Don’t Skip the Sex ScenesJune 22nd, 2011 by bakerkline
Novelist Ellen Sussman explains why she likes to write – and read – about sex:
When the first Amazon reader review for my new novel, French Lessons, showed up on the website, I was thrilled. Five stars! Enthusiastic praise! And then came the last couple of lines: I wish she didn’t write the sex scenes. Women don’t want to read about sex.
Really? I like to read about sex. And I like to write about it. Interesting things happen on the page when people make love. It’s not just about the sex, though a reader might get a charge out of that as well – it’s about what gets exposed during sex. A sex scene is an opportunity for the writer to reveal unexpected things about her characters: about the way they relate to each other, their vulnerabilities and desires, the way they fit together (or don’t) emotionally as well as physically.
But it’s not easy. Many writers skip the sex scenes because they’re damn hard to write. How do you make them fresh, and how do you make them matter?
The most important consideration for me as a writer (and as a reader) is that the sex scene exists for a reason. It’s not gratuitous – it isn’t meant just as a turn-on. (We can read other genres for that experience.) The sex scene in literary fiction has to take us someplace new. It has to surprise us or affect the story line or take us somewhere deeper. When I’m writing, I ask myself how I can use this sex scene – in the way I use any scene – to move my story forward.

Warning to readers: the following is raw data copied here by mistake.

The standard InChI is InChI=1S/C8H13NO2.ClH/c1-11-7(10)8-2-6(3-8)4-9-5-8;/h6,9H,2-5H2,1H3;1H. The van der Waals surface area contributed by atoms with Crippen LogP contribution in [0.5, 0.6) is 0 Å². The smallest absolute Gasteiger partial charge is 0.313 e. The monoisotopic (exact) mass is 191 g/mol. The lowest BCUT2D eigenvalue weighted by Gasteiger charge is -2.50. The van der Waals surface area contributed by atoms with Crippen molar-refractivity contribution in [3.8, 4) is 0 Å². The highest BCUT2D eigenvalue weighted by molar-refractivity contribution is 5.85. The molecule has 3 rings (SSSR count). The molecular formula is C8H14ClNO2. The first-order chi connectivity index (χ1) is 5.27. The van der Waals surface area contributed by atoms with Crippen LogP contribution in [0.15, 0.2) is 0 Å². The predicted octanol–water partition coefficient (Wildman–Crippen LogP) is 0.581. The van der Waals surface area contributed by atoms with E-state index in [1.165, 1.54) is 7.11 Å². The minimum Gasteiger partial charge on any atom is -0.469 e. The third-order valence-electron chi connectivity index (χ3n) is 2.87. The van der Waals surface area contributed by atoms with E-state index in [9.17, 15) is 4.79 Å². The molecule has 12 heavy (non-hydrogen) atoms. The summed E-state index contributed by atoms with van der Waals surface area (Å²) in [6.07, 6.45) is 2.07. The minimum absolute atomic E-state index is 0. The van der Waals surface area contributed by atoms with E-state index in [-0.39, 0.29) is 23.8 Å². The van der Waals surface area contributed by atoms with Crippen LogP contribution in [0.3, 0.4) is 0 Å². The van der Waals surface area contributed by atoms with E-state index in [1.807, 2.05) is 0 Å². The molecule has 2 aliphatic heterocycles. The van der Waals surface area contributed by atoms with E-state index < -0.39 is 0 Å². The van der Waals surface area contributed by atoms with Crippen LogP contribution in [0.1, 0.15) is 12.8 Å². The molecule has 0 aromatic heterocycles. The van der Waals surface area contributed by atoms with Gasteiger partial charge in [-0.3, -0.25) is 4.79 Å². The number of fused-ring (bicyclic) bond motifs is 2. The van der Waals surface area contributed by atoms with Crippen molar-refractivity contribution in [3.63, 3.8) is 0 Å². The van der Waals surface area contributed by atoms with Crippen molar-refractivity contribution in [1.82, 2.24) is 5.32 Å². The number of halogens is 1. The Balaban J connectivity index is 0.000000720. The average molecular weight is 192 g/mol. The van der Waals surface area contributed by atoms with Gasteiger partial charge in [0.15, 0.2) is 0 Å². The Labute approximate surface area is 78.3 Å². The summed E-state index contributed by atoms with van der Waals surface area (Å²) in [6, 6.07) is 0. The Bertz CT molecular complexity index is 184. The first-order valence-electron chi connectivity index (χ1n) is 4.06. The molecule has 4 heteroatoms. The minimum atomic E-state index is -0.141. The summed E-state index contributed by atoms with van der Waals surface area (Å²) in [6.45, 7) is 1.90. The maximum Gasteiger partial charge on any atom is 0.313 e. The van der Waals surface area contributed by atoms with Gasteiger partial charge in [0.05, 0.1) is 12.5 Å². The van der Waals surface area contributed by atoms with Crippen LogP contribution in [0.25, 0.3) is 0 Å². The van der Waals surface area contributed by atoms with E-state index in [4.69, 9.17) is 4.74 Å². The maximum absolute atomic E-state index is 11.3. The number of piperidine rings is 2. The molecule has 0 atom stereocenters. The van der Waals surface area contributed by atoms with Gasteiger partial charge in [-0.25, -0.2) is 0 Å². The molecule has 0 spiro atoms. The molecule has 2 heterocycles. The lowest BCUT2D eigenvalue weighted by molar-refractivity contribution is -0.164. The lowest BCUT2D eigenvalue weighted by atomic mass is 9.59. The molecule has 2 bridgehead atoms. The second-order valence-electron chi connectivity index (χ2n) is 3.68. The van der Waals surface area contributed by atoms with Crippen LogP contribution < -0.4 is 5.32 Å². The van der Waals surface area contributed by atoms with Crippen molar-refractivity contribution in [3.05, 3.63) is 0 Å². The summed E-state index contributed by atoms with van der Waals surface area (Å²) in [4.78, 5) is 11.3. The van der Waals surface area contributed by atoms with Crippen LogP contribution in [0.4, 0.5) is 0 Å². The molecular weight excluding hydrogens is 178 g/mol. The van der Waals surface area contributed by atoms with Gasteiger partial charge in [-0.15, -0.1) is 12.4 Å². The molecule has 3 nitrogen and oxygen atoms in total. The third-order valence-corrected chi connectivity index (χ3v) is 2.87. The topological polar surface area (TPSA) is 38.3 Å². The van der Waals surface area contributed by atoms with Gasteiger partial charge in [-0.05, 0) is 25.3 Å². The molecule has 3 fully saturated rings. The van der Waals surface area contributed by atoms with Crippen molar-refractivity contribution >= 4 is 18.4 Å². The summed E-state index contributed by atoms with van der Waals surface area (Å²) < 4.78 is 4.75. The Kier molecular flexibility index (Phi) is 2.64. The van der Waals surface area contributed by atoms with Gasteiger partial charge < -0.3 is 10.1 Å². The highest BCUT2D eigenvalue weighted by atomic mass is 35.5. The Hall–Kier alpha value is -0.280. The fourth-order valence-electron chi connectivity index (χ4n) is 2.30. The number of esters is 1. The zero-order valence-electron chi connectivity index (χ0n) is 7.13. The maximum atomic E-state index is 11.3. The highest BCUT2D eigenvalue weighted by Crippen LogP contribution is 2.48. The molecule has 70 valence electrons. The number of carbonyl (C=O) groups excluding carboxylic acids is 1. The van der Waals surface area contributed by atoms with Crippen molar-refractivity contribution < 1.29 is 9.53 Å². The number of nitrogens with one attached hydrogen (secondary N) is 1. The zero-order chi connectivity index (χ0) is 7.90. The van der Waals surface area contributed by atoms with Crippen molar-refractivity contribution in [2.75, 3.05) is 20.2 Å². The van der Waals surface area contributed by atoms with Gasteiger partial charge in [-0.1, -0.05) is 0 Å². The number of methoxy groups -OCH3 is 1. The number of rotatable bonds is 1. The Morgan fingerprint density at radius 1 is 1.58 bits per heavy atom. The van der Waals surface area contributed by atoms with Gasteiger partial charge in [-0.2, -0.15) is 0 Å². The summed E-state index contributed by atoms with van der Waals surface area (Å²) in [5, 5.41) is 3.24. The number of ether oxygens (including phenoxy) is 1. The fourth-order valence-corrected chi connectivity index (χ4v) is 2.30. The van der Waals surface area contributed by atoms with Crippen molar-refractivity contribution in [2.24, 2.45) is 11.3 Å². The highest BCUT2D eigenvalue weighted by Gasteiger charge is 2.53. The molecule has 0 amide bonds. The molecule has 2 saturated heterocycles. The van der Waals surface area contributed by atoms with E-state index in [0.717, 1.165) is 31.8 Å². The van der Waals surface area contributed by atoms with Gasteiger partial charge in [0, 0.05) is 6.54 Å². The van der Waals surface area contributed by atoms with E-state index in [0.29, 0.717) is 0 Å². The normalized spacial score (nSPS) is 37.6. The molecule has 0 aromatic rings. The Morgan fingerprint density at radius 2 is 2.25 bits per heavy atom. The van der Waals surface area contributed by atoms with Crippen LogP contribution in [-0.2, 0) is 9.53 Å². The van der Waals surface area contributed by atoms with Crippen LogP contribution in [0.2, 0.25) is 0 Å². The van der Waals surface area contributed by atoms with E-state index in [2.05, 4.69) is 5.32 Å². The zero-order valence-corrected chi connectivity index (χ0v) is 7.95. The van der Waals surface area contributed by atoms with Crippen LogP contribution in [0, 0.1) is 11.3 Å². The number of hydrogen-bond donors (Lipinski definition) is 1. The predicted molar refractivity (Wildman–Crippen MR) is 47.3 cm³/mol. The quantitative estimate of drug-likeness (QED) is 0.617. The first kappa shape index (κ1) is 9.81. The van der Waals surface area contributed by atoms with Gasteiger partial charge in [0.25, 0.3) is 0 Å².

The scene must engage the reader. A graphic description of sex usually doesn’t work – I try to find surprising details, quiet moments, the fresh image. You don’t want to lose your reader because you’ve explained too much or gone too far. Often, desire is sexier than the sex act itself. So the writer needs to look beyond the naked limbs and focus on what’s happening to the heart when all that heavy breathing takes place.
French Lessons is mostly about love and loss. It’s about complicated relationships and intimacy, and sex is a part of all of that. We wouldn’t learn very much if the lights go out just when we’re getting to the good part.
Ellen Sussman is the author of a new novel, French Lessons, published by Ballantine. Her first novel, On a Night Like This, was a San Francisco Chronicle bestseller. It has been translated into six languages. She is also the editor of two anthologies, Dirty Words: A Literary Encyclopedia Of Sex and Bad Girls: 26 Writers Misbehave, which was a New York Times Editors' Choice and a San Francisco Chronicle bestseller.